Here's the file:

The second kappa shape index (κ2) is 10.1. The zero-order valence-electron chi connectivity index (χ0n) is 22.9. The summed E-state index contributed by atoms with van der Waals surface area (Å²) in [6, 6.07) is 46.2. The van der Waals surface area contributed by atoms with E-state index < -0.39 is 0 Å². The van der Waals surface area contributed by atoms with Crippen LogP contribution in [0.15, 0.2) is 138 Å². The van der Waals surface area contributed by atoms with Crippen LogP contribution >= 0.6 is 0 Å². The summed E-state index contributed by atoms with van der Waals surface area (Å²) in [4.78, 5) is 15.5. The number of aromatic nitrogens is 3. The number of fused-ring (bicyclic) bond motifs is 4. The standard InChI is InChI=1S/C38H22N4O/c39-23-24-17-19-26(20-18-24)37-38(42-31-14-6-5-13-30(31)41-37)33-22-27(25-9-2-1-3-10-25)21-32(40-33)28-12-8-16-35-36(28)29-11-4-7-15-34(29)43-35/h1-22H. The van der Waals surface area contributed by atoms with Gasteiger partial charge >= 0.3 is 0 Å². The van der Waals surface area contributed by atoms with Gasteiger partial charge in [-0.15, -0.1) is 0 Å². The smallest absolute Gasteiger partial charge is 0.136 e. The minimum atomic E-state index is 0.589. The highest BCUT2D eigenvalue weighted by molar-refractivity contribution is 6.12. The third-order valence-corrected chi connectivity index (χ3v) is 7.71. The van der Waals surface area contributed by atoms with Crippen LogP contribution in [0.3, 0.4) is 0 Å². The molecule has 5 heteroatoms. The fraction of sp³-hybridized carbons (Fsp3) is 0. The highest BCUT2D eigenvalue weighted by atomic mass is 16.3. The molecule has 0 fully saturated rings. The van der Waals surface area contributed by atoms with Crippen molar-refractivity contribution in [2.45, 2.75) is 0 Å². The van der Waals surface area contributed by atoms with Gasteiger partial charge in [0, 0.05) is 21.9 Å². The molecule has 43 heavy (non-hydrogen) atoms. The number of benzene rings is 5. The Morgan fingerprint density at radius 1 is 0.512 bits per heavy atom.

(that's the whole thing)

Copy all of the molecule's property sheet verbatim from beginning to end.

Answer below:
The second kappa shape index (κ2) is 10.1. The zero-order valence-electron chi connectivity index (χ0n) is 22.9. The summed E-state index contributed by atoms with van der Waals surface area (Å²) in [6, 6.07) is 46.2. The van der Waals surface area contributed by atoms with E-state index < -0.39 is 0 Å². The van der Waals surface area contributed by atoms with Crippen LogP contribution in [0.15, 0.2) is 138 Å². The van der Waals surface area contributed by atoms with Crippen LogP contribution >= 0.6 is 0 Å². The summed E-state index contributed by atoms with van der Waals surface area (Å²) in [4.78, 5) is 15.5. The number of aromatic nitrogens is 3. The number of fused-ring (bicyclic) bond motifs is 4. The standard InChI is InChI=1S/C38H22N4O/c39-23-24-17-19-26(20-18-24)37-38(42-31-14-6-5-13-30(31)41-37)33-22-27(25-9-2-1-3-10-25)21-32(40-33)28-12-8-16-35-36(28)29-11-4-7-15-34(29)43-35/h1-22H. The van der Waals surface area contributed by atoms with Gasteiger partial charge >= 0.3 is 0 Å². The van der Waals surface area contributed by atoms with Gasteiger partial charge in [-0.15, -0.1) is 0 Å². The smallest absolute Gasteiger partial charge is 0.136 e. The minimum atomic E-state index is 0.589. The highest BCUT2D eigenvalue weighted by molar-refractivity contribution is 6.12. The third-order valence-corrected chi connectivity index (χ3v) is 7.71. The van der Waals surface area contributed by atoms with Crippen LogP contribution in [0.3, 0.4) is 0 Å². The molecule has 5 heteroatoms. The fraction of sp³-hybridized carbons (Fsp3) is 0. The highest BCUT2D eigenvalue weighted by atomic mass is 16.3. The molecule has 0 fully saturated rings. The van der Waals surface area contributed by atoms with Crippen molar-refractivity contribution in [2.45, 2.75) is 0 Å². The van der Waals surface area contributed by atoms with Gasteiger partial charge in [0, 0.05) is 21.9 Å². The molecule has 43 heavy (non-hydrogen) atoms. The number of benzene rings is 5. The Morgan fingerprint density at radius 1 is 0.512 bits per heavy atom.